The joy of closing my first deal at a new job

The joy of closing my first deal at a new job

Working in the sales environment can be one of the most demanding, rewarding and thrilling workspaces out there. As a salesperson, I do not think that there is anything quite like closing your first deal. Then there is the same customer reordering within a few weeks of their first deal.

The pleasure and stress of joining a new company as a sales consultant can be daunting. Especially when the company is a start-up business in America, and you must virtually create a whole new client base, with the added pressure of achieving sales targets or making any sales at all. When one’s experience is predominantly based on face to face direct sales, adapting to a virtual sales strategy can be challenging, let alone entering an entirely new industry. It can pull at the strings of your self-esteem and capabilities as an experienced salesperson. The timeline of joining a company is always crucial because the longer it takes to close a deal, the less confidence your new employer has in your capacity to be a successful salesperson.

This is exactly how I felt a little over month into my new role, having not closed a single sale for the company. After 6 weeks of nothing, and getting used to the American accent, cultural differences, and colloquialisms, dealing with clients from another country. I began to doubt myself. My self-confidence was shaken. I started to question my experience, and whether I was indeed a good fit for the position. Any salesperson with tell you that having thick skin is a part of the game, but even the toughest salespeople have their outer exterior scathed every now and then.

 

First sale

Nevertheless, like all things in life, it is always darkest before the dawn. Finally, my first lead was easily and quickly closed. It was a small order of 75 units but well enough to give me the boost I needed to push myself even harder. Which also came with a pat on the back from my COO. That, for me, is always a great motivator.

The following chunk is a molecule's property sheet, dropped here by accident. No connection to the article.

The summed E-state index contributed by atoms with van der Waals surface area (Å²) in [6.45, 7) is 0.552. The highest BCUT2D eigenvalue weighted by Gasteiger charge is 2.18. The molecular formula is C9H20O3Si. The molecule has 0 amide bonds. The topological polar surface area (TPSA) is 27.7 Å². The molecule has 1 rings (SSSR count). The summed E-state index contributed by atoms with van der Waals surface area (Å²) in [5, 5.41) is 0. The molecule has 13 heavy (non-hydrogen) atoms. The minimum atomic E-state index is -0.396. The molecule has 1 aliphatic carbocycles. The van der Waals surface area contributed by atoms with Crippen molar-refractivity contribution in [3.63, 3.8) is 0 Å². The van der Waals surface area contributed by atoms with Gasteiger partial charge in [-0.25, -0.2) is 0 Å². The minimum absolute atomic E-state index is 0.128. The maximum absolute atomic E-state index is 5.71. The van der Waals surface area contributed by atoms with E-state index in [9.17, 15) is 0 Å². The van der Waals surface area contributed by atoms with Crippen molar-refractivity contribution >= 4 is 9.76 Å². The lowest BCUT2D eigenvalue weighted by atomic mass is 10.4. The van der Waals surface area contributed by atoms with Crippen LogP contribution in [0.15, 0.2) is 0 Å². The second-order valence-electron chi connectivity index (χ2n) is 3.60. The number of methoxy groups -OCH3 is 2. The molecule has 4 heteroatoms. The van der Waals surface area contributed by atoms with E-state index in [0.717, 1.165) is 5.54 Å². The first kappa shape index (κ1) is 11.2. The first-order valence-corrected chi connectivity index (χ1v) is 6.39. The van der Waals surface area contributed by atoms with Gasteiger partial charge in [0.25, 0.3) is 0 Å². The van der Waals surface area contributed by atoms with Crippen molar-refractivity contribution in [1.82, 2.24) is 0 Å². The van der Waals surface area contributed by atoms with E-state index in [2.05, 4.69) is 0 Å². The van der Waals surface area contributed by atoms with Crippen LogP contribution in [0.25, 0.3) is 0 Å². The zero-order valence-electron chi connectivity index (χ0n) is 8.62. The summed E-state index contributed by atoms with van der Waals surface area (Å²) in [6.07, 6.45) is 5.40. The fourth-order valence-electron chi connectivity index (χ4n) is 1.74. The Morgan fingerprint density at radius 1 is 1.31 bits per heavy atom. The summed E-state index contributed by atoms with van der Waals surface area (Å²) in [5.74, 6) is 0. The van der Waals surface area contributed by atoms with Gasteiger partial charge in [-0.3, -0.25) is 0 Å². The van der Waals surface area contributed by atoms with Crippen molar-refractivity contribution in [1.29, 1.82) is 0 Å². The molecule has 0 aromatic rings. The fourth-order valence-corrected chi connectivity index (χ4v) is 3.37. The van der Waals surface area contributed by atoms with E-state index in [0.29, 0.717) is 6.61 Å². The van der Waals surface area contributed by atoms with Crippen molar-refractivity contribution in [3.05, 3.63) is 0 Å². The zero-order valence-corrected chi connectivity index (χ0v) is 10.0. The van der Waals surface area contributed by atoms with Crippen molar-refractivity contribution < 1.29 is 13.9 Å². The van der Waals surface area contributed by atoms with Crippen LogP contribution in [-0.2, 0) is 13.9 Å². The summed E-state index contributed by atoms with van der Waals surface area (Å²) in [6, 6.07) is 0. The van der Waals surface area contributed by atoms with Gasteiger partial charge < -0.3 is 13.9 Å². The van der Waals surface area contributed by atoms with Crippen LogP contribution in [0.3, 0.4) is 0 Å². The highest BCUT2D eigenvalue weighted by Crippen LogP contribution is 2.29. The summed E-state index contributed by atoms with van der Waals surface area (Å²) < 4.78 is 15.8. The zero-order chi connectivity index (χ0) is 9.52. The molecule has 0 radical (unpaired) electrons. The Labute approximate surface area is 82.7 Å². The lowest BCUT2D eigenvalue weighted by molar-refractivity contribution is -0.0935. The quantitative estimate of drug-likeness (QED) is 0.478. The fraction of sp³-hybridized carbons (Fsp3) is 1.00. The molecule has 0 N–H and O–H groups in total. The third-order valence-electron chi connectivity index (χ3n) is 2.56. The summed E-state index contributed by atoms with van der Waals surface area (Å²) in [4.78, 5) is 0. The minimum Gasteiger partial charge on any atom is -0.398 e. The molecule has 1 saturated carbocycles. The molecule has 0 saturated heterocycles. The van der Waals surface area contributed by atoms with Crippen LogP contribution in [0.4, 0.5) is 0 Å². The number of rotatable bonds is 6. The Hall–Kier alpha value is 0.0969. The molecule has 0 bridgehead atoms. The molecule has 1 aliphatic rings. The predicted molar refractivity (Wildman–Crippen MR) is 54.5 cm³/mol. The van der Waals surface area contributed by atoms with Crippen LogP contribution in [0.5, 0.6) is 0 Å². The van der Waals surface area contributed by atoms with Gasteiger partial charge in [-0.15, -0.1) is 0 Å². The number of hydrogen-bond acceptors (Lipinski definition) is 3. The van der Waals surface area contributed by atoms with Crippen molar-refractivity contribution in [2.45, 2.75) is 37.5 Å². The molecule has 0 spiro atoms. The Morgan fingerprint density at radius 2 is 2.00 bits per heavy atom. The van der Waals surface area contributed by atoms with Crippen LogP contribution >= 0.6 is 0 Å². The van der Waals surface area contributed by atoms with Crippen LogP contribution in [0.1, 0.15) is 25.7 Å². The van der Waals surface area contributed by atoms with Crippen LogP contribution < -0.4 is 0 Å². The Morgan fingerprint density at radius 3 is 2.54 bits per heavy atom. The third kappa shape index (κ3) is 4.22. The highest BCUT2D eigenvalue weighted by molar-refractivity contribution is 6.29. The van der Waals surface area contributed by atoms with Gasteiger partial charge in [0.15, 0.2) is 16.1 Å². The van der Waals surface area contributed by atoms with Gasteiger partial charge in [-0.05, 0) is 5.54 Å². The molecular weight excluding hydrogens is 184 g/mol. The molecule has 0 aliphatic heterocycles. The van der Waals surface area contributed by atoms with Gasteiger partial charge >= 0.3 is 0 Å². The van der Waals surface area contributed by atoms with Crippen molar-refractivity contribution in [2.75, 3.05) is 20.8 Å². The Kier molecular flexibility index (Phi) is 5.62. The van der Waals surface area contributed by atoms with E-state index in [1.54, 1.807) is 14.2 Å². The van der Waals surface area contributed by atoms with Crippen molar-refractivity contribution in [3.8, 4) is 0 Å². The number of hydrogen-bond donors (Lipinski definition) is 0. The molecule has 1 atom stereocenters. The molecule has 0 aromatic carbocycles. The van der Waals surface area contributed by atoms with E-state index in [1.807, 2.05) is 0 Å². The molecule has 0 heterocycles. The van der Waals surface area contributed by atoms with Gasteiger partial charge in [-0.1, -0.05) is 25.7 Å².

Second sale

Then, within the next few days, a second lead of mine closed. A modest 25 units, but still an order. The most vital thing that came out of my second order was a positive review. The client positively praised me on my sales etiquette to one of the business partners.

Another win!

 

Third sale

Staying on my winning streak, after weeks of running email campaigns targeted at various industries, a positive response from one of my email campaigns for a much more substantial order of 250 units.

Two wins here, one from a successful email campaign and my largest order so far.

 

Valuable lessons learned

The important lessons I have learned from my recent achievements:

  • The first is always stay hungry and to stay motivated, even when the initial results show otherwise. Hard work and perseverance never go unnoticed.
  • The second lesson is from my COO, which is to not to be afraid to ask for referrals from clients.

 

As salespeople, we tend to want to achieve results on our own accord, but there is no harm in a little help from your client base.

 

The best way to emerge out of Covid-19? Generate more sales

The best way to emerge out of Covid-19? Generate more sales

Let’s not kid ourselves. This pandemic has ground the aspirations of most businesses to a halt or even forced some companies to shut their doors completely. Nobody could have foreseen the impact that Covid-19 has had on revenue – the lifeblood of most companies. Chances are unless you sell hand sanitiser or facemasks, your revenue has taken a knock too.